Interestingly, the guy clutching the Peter Brock DVD simply made me think of inertia - and not the quality or lack of of a care in the community system - my own. Naturally I started 2009 with big skywriting hopes that this would be the best year ever, someone would say it as a question once I said it and I would reply in that jaunty way people do in musicals and thus it would be a fact and not just a resolution. But a month has passed, and I'm still the same person - I learned the end of Teenwolf has a man exposing himself in a hilarious blooper, the second verse of the Cheers theme song and I've been sick twice and sunburned. Other than that, the month has passed by in a blur of ennui, cold medications, afternoon naps, episodes of The Simpsons and more afternoon naps. Part of this though is really my fault, I'm not impressed enough by things to go out and investigate the world. When I'm in London looking at, say, Big Ben, I'm inclined to go wow, that's it, cool, where as my Dad will be reading the plaques and trying to harass taxi drivers into giving him a potted history of the place and generally being impressed. I've called him on this - he got too excited by my cousins offer of Jaffa cakes when we were in London. I had just turned off my Gwenno solo songs on the IPOD, and he was in the living going, wow, Jaffa Cakes, what a day, could life be any better, this biscuit filler has really put the topping on what was already an amazing start, I mean, te...I had to tell him to stop, I have to break him down to my level eventually or he'll be on the Wii leaping about on his bad knee. Now that I'm over 30ty, I'm a lot more conscious of time than I used to be. When I was a teenager, entire seasons would go where I would listen to one CD, be lucky if I saw anyone, and would live on Doritos and mac and cheese. Now, I've got this whole thing going on where I freak out anytime something comes on from 1992 - I just have to mention it was so 17teen years ago. My best friend, she's never left Tasmania, not even for a day, and there's nothing that would make her go outside of this whetted isle, not even to go and see Jessica Mauboy (she'd hate that if she ever read it). I was angry with her via e-mail today, angry at her lack of worldwide curiousity, but then I've come home, put on a Celtic shirt and slumped in front of the television, and eaten a big tub of Sara Lee. Another day lost, another day wasted, another day when I should be out playing soccer for Kingborough or sorting my piles of DVD into things that are Teenwolf and things that aren't...but there's a replay of the Superbowl on, so maybe after that...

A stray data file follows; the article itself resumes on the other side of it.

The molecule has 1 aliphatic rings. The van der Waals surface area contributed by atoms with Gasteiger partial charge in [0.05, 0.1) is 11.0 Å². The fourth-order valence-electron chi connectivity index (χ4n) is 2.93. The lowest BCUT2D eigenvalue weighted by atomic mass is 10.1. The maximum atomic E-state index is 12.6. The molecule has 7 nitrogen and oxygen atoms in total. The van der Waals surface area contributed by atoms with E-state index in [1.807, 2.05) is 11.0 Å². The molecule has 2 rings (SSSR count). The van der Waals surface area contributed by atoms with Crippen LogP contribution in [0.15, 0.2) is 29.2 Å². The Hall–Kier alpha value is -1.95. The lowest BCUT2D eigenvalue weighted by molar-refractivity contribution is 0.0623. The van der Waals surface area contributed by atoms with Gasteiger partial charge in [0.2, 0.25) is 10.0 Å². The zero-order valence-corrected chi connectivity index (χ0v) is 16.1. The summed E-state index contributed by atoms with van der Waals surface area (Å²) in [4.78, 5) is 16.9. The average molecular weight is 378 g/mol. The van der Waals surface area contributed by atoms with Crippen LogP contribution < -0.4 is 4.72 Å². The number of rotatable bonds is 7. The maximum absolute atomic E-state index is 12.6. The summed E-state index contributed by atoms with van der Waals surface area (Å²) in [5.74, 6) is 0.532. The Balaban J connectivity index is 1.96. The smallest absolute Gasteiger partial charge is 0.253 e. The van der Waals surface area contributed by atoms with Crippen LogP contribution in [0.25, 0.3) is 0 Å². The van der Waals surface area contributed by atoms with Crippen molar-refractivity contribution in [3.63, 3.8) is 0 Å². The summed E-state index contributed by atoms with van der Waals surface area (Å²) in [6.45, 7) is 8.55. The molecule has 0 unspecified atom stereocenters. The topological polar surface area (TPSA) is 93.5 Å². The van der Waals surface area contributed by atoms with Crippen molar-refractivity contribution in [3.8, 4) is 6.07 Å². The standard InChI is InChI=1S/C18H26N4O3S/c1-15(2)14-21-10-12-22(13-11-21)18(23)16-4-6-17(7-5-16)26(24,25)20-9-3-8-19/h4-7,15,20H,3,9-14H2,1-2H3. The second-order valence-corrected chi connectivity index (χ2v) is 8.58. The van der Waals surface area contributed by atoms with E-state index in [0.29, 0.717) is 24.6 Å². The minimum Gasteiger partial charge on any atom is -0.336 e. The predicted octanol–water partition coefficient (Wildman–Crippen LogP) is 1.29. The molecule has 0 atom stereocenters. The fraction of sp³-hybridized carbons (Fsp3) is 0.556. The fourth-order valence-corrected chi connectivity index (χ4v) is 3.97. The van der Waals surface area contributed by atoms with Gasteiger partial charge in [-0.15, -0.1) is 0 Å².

The thing is ultimately I'm quite happy with peace and quiet - there are times it mounts up into terrifying piles of inertia and I look at the calendar and suddenly I feel like I need to lose 30kgs, write a novel and run up a mountain in the space of 24 hours just to feel like the year has meaning. My friend, the one drifting away from us, once complained that being in a serious relationship with his girlfriend was awful because he couldn't play golf on the Wii anymore. I think everyone has their little moments of discontent, and I am sucker for regret, old men looking at photographs of lost loves painfully aware theres nothing they can do about, then putting the photo down amidst a fog of senility and trying to eat the pool cue - well that's what happened in the Burnie home a lot when we used to visit. Silly old fools we would think, for we were better and would make something of our lives, no munching on the tip of something covered in blue chalk for us, no sirree bob. I know in Penguin many years ago, we had a VFL footballer come and do a talk and just before he got on stage he said to his manager sotto voce but within earshot of nosey old me, in the weariest voice imaginable that his whole life was shit, before putting on his stage voice and becoming Mr Charisma. Since then I've never been sure who's happy and who isn't. I know the last time I was really unhappy, as opposed to say grief stricken or looking unhappy until my parents would shut up - and it kinds of puts things into perspective a little bit. When I was on holiday in Scotland in 1995 - the awful holiday, you know the one by now, endless snow (he didn't do Informer), family fights, everyone I knew had moved on, went to a NYE party without me, oh yeah, that one - I felt so isolated and alone in my little room upstairs next to the cupboard with all the vinyl in it that I very nearly rang a chatline advertised on TV. I was thankfully not drunk enough to convince myself Mindy from Morton in the pink nightie with the frilly collar (most people in Morton seem to me to look like Confessions of a Window Cleaner extras, and have way too much green eye shadow) was my saviour, but it was an idea in my head for a while - and it wouldn't even have been for 4.95 a minute fun involving asking her if Mr Wall was in. Instead, I channelled my frustration into some positive action, rather than running up a big phone bill. I got off my butt, I went downstairs, I rang the tourist info...oh wait, is that an episode of The Simpsons...ha, Ralph has a flute up his nose, maybe I'll sort this terrible holiday out tomorrow...